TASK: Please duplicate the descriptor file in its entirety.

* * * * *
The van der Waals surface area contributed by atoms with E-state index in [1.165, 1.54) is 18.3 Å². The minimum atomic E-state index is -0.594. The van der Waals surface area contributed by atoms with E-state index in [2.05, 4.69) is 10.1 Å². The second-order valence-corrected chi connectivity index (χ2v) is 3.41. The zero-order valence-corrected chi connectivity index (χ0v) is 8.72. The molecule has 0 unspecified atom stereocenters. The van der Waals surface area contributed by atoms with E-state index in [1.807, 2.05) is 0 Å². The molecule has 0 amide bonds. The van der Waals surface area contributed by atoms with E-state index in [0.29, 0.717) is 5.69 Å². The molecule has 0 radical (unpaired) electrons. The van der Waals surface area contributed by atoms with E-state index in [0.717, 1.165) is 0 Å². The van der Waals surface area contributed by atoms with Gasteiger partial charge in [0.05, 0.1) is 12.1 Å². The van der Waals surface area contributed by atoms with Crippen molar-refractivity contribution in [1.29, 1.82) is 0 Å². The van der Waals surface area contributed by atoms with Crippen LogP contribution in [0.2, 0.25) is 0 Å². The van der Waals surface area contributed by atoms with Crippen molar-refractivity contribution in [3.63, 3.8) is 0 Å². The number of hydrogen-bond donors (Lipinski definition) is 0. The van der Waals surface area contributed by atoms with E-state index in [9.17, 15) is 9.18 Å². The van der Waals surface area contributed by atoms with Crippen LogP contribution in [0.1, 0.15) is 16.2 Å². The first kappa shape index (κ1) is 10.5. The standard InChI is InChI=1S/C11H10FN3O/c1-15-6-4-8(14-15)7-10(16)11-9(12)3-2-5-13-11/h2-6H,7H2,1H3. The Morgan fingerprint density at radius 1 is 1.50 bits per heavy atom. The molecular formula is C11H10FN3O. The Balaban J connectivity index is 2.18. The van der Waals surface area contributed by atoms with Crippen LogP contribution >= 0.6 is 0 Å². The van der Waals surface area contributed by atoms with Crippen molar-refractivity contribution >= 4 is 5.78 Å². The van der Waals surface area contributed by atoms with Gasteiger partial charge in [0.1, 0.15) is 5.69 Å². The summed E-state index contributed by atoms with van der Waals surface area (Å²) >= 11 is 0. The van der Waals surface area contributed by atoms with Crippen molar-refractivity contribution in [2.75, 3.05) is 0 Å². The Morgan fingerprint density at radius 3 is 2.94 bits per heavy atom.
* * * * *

The van der Waals surface area contributed by atoms with E-state index in [1.165, 1.54) is 18.3 Å². The minimum atomic E-state index is -0.594. The van der Waals surface area contributed by atoms with E-state index in [2.05, 4.69) is 10.1 Å². The second-order valence-corrected chi connectivity index (χ2v) is 3.41. The zero-order valence-corrected chi connectivity index (χ0v) is 8.72. The molecule has 0 unspecified atom stereocenters. The van der Waals surface area contributed by atoms with E-state index in [1.807, 2.05) is 0 Å². The molecule has 0 amide bonds. The van der Waals surface area contributed by atoms with E-state index in [0.29, 0.717) is 5.69 Å². The molecule has 0 radical (unpaired) electrons. The van der Waals surface area contributed by atoms with E-state index in [0.717, 1.165) is 0 Å². The van der Waals surface area contributed by atoms with Gasteiger partial charge in [0.05, 0.1) is 12.1 Å². The van der Waals surface area contributed by atoms with Crippen molar-refractivity contribution in [1.29, 1.82) is 0 Å². The van der Waals surface area contributed by atoms with Crippen LogP contribution in [0.2, 0.25) is 0 Å². The van der Waals surface area contributed by atoms with Crippen molar-refractivity contribution in [3.63, 3.8) is 0 Å². The number of hydrogen-bond donors (Lipinski definition) is 0. The van der Waals surface area contributed by atoms with E-state index in [9.17, 15) is 9.18 Å². The van der Waals surface area contributed by atoms with Crippen LogP contribution in [0.1, 0.15) is 16.2 Å². The first kappa shape index (κ1) is 10.5. The standard InChI is InChI=1S/C11H10FN3O/c1-15-6-4-8(14-15)7-10(16)11-9(12)3-2-5-13-11/h2-6H,7H2,1H3. The Morgan fingerprint density at radius 1 is 1.50 bits per heavy atom. The molecular formula is C11H10FN3O. The Balaban J connectivity index is 2.18. The van der Waals surface area contributed by atoms with Crippen LogP contribution >= 0.6 is 0 Å². The van der Waals surface area contributed by atoms with Crippen molar-refractivity contribution >= 4 is 5.78 Å². The van der Waals surface area contributed by atoms with Gasteiger partial charge in [0.1, 0.15) is 5.69 Å². The summed E-state index contributed by atoms with van der Waals surface area (Å²) >= 11 is 0. The van der Waals surface area contributed by atoms with Crippen molar-refractivity contribution in [2.75, 3.05) is 0 Å². The Morgan fingerprint density at radius 3 is 2.94 bits per heavy atom.